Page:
Once on the truck the Lou explained that the patient they were with was a teenage girl that had delivered a baby that morning by herself before going to school. She thought the baby was dead and had put it in a brown paper sack and hidden it in the trashcan behind the house.

Your mind fills with so many thoughts at that point, first off how terrible for a girl to deliver a baby by herself and then have it be a dead baby. Then go off to school and be hemorrhaging in a dirty school bathroom. Tragic, where were the parents? How do things like this happen? Buy you get used to things like that on the job.

We got to the address, nice little house, well kept structure and yard, flowers were blooming, the lawn was mowed, perfect slice of Americana. The Lou says it’s in the trash behind the house.

We moved around back, it was a nice day bright sun, no neighbors watching, very quiet I remember. As we rounded the back of the house there was a short little wooden fence in front of us, as I went for the gate a dog charged me from behind the fence, we all fell back a bit startled and froze up for a second.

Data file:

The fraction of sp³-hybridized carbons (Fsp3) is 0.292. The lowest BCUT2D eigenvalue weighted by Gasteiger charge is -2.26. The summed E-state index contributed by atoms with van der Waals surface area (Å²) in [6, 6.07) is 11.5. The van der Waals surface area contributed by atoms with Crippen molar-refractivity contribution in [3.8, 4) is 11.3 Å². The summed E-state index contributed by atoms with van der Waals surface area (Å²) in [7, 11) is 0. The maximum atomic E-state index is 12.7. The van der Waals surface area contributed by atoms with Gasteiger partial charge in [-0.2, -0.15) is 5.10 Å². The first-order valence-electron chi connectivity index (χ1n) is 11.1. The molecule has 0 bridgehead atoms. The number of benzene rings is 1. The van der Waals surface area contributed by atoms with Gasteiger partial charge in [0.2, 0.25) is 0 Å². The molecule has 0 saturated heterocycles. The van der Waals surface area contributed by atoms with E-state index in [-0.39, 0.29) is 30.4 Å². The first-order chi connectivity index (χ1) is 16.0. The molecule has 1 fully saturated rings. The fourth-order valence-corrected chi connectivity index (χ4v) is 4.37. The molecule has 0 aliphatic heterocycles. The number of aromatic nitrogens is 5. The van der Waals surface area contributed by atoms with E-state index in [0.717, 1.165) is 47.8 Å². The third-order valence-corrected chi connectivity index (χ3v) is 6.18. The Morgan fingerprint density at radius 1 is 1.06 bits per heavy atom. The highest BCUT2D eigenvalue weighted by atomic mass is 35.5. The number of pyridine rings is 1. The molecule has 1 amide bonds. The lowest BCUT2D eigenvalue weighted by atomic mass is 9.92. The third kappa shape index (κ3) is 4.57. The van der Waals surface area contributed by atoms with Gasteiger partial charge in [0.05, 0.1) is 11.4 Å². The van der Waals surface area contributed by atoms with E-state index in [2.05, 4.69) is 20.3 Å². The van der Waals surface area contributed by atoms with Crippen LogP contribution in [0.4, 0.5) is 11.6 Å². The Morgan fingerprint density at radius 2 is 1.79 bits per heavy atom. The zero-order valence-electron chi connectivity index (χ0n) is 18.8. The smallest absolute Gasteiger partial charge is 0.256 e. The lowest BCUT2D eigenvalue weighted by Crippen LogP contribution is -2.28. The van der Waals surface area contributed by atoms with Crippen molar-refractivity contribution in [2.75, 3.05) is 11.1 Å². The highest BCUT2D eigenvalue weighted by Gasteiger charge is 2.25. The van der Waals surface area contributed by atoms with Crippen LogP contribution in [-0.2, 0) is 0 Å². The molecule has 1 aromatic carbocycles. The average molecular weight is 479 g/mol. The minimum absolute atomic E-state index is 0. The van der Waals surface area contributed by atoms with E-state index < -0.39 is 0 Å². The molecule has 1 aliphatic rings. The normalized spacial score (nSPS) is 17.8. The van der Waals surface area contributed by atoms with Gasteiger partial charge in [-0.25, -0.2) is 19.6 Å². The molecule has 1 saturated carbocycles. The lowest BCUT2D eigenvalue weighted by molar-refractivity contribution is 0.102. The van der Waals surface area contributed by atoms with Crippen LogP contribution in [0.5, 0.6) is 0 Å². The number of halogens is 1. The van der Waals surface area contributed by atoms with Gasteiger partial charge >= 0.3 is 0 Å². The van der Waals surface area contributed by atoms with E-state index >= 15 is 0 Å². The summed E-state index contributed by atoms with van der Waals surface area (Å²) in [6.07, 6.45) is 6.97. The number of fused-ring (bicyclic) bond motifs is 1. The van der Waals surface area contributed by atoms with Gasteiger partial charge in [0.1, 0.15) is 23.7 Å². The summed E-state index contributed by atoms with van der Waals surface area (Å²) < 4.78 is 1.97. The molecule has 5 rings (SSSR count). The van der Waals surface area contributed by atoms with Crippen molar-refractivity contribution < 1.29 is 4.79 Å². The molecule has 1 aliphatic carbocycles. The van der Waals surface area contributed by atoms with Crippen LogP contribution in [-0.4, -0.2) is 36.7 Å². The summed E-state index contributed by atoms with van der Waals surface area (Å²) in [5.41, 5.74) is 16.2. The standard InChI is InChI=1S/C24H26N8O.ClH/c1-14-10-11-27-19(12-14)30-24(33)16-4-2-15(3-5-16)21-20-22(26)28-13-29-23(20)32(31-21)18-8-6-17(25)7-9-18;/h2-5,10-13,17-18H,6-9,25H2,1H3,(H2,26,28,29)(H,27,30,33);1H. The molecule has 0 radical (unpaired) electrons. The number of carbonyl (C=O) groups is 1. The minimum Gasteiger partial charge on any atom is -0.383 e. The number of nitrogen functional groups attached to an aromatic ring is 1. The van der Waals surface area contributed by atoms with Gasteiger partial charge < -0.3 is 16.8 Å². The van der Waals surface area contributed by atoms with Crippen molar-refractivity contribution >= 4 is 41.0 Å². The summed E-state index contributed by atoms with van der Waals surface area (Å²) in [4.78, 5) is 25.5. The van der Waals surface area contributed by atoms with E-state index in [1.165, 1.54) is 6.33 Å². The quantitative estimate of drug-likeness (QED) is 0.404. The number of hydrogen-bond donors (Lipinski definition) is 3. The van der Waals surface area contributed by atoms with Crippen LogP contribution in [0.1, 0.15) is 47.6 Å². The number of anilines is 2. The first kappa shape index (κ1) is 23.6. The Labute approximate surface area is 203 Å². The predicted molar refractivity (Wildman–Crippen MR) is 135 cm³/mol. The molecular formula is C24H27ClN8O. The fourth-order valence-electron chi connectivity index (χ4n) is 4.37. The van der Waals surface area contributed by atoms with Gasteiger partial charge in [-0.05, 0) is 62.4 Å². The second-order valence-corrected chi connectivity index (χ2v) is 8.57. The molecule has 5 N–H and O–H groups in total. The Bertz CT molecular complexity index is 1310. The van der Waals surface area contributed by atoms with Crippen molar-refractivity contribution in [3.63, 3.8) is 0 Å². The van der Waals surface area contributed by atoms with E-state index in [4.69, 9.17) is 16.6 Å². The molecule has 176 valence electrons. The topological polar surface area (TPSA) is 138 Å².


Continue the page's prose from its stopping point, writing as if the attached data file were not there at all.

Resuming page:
“It’s just a damn dog get in there.” the Lou barked right back. “We got the dog TimO, you get the baby.” said my old pal Tommy. We bunched up like a SWAT team at the gate, me at the end of the stack, Tommy and Greg the other firefighter in front of me.

“On three.” “Three” Tommy yelled at the dog and yanked the gate open, he and Greg charged at the dog and I slipped in behind them and went for the trashcan. I pulled the lid off the blue can and right there on top of the trash was a neatly folded brown paper sack. I could tell by the way it looked this sack hadn’t just been pitched in the trash; it had been placed there with care.

There was a layer of clean newspaper layered under the bag; I think to keep it from touching the real garbage. As the dog retreated snapping and barking with Tommy and Greg yelling and flailing I reached in for the bag and grabbed it.

I got the brown sack up to about shoulder height when the baby cried inside the bag. It scared the shit out of me and I almost dropped the bag. “It’s alive.” I yelled. The others spun around and looked. The Lou yelled “get out of there”. I ran from the yard and headed to the truck.